In the report, SAGE scientists admitted that the risk of “transmission in hospitality, retail and leisure are relatively low” with just 226 outbreaks in hospitality venues since the pandemic began.
It is unclear when the SAGE report was written or submitted to ministers, but the report was not disclosed by the defence during the legal proceedings.

In the overview, the Honourable Mr Justice Julian Knowles dismissed the call for Judicial Review to bring forward indoor reopenings as ‘academic’, noting the necessary hearing would now be unlikely to take place before May 17, the date by which indoor hospitality is already scheduled to reopen.

Despite orders to expedite the case, the final judgement was delayed due to a backlog in the court system.
Hugh Osmond said: “This case is not ‘academic’ for an industry that is losing £200m every day it remains closed, for the over three million people who work in our industry, or for the tens of thousands of businesses, suppliers, landlords and contractors forced into bankruptcy by government measures.

“Our legal action gave them a fighting chance, yet once again in 2021, the strong arm of the state has come crushing down on hope and aspiration.

“The judge said that COVID ‘justifies a precautionary or cautious approach on the part of the Government’. But when a crucial SAGE report is ignored, this goes far beyond caution, and questions need to be asked about when this advice was sought and why this important evidence was not disclosed.

“I am deeply concerned that the judge’s main reason for refusing judicial review was because our claim ‘was not brought promptly’, even though we issued our claim days after the roadmap became law on 25 March, with the court taking a month to provide its ruling.”

He added: “This judgment drives a coach and horses through our normal constitutional processes. Are we really being told that we should have issued legal proceedings on the basis of a Prime Minister’s press conference and a yet to be published set of laws?
“Our democracy should be better than this. The roadmap was based on models, not data, and today we have the data.

“Vaccination, infection and hospitalisation rates are all far much better than was forecasted and the Government now has a chance to turn this around, to capitalise on the NHS’s brilliant vaccination roll-out, to follow the data rather than arbitary dates based on outdated models, to believe in vaccines and to get rid of these appalling and severe restrictions once and for all.”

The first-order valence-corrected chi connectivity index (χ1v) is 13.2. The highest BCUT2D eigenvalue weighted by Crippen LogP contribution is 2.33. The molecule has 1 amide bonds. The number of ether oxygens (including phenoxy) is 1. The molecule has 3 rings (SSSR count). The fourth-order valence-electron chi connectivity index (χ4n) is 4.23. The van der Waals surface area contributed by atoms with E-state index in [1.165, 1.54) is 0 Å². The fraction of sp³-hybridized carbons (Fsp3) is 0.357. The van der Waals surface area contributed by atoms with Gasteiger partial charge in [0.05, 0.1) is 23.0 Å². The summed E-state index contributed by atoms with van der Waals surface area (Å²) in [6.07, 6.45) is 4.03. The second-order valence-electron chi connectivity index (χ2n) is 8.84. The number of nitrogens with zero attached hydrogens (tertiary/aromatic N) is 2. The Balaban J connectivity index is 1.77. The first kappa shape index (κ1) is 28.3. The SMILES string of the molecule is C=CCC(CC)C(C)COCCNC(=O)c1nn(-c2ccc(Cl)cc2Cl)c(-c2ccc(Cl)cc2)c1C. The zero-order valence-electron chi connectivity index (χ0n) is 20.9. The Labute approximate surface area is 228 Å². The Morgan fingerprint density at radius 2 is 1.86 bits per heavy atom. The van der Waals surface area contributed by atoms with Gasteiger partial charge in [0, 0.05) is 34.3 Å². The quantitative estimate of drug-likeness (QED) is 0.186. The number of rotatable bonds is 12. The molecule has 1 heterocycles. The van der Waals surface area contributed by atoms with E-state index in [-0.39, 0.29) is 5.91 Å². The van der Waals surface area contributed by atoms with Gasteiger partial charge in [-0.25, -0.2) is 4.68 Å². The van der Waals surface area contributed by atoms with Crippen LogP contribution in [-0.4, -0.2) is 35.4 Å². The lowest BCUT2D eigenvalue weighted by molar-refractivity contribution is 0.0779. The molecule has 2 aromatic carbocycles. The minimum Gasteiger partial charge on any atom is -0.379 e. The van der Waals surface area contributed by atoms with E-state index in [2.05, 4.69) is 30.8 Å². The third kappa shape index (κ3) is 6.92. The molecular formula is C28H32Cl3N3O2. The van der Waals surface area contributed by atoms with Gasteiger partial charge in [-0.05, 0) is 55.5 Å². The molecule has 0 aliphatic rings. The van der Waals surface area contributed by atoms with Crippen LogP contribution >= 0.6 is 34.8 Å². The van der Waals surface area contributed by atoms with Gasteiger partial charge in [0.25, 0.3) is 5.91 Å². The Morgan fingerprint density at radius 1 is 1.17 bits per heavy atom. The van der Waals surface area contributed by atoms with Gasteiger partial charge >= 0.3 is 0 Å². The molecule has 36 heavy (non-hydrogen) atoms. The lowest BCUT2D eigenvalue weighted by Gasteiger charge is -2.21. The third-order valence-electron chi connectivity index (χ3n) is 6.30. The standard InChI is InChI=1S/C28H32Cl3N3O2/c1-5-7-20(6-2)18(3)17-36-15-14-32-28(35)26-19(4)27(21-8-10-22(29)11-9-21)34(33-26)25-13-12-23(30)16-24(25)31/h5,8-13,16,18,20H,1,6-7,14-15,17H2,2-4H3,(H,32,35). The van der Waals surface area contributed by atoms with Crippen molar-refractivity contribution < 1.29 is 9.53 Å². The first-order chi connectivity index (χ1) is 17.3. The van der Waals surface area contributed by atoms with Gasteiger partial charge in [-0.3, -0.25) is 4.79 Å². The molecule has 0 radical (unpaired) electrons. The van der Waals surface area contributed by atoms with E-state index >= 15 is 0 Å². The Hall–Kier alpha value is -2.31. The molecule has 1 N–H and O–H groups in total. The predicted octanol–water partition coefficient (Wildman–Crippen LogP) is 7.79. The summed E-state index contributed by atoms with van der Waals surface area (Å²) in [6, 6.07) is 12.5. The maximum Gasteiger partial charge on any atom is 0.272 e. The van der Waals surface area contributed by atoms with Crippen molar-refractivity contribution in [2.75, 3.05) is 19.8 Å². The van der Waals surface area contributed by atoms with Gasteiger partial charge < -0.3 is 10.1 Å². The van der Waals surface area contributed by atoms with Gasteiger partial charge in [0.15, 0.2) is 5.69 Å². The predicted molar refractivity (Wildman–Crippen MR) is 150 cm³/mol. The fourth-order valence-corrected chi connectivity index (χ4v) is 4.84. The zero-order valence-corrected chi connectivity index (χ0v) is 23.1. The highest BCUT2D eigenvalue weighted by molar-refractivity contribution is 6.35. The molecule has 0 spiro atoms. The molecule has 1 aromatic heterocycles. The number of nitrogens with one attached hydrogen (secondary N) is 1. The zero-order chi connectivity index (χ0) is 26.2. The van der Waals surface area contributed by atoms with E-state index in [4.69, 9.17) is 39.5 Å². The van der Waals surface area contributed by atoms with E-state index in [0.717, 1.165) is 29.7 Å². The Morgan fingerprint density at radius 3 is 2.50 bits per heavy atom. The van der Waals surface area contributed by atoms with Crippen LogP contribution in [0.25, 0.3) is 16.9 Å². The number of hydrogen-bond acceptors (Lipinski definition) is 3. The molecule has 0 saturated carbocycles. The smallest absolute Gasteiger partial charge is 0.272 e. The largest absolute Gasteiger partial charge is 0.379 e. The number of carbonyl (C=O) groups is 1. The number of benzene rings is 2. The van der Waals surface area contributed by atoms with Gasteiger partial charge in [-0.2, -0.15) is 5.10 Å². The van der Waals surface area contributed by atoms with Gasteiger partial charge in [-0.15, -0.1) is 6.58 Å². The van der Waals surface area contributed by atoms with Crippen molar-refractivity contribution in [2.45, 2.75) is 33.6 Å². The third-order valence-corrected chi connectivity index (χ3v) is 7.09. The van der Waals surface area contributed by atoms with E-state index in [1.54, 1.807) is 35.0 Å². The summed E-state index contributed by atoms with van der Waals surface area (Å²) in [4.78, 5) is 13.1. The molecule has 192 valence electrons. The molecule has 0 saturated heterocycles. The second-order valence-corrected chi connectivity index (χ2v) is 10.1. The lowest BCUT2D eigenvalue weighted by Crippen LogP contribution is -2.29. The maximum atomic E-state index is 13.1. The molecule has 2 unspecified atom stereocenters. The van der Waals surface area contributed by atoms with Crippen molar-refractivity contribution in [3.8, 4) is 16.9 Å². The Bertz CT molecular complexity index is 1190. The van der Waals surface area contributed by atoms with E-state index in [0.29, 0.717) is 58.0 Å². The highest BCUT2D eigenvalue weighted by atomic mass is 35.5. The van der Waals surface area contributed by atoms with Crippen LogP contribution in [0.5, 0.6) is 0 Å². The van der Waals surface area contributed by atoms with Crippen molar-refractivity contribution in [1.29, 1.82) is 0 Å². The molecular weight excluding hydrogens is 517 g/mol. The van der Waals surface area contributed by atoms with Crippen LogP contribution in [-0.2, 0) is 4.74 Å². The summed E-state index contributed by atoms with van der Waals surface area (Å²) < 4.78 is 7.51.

Sacha Lord said: “We are disappointed with the outcome. While this fight has always been an uphill battle, made harder by the Government’s delaying tactics and refusal to mediate, we are pleased that the case has shone a light on the hospitality sector and the unfair and unequal guidance within the recovery roadmap.

“Through our legal challenges, we have achieved significant outcomes for the sector, abolishing the substantial meal requirement with our previous court action and lobbying hard to remove the 10pm curfew. Both of these results have had a hugely positive impact on operators nationwide who have been unfairly treated throughout this crisis and undoubtedly saved many jobs throughout the industry.

“Through our legal action, we have sent a clear, strong message direct to the heart of government. We will continue to advocate for those who have been unfairly impacted throughout this crisis, and despite the outcome, we will continue to hold the Government to account and demand evidence-based decisions, rather than those drafted without detailed analysis or based on bias or whim.”


On the ongoing impact on the hospitality industry, he added: “The hospitality sector has gone above and beyond to implement measures which provide safe, secure environments – measures which were, let’s not forget, advised as safe by the Government themselves and which the court already deemed to be effective based on the evidence we provided in support of our previous judicial review.

“There are thousands of bars, pubs and restaurants across the country which are still closed and whose owners and employees are struggling financially due to these unfair restrictions.
“For the 40% minority who do have outdoor space, this weekend’s weather has only exacerbated the ongoing struggles the industry has continually faced, and I’ve heard of countless pubs that have been forced to close early or who have had zero customers due to the bad weather.

“Not only does this severely impact on business and sector recovery, but on the staff whose wages, and ability to pay rent, food and bills, are at the mercy of something as unpredictable as the weather.”
Having considered the ruling with their legal team, Osmond and Lord have decided that there is insufficient time to challenge it before May 17. Osmond is reviewing other legal options in relation to the matter.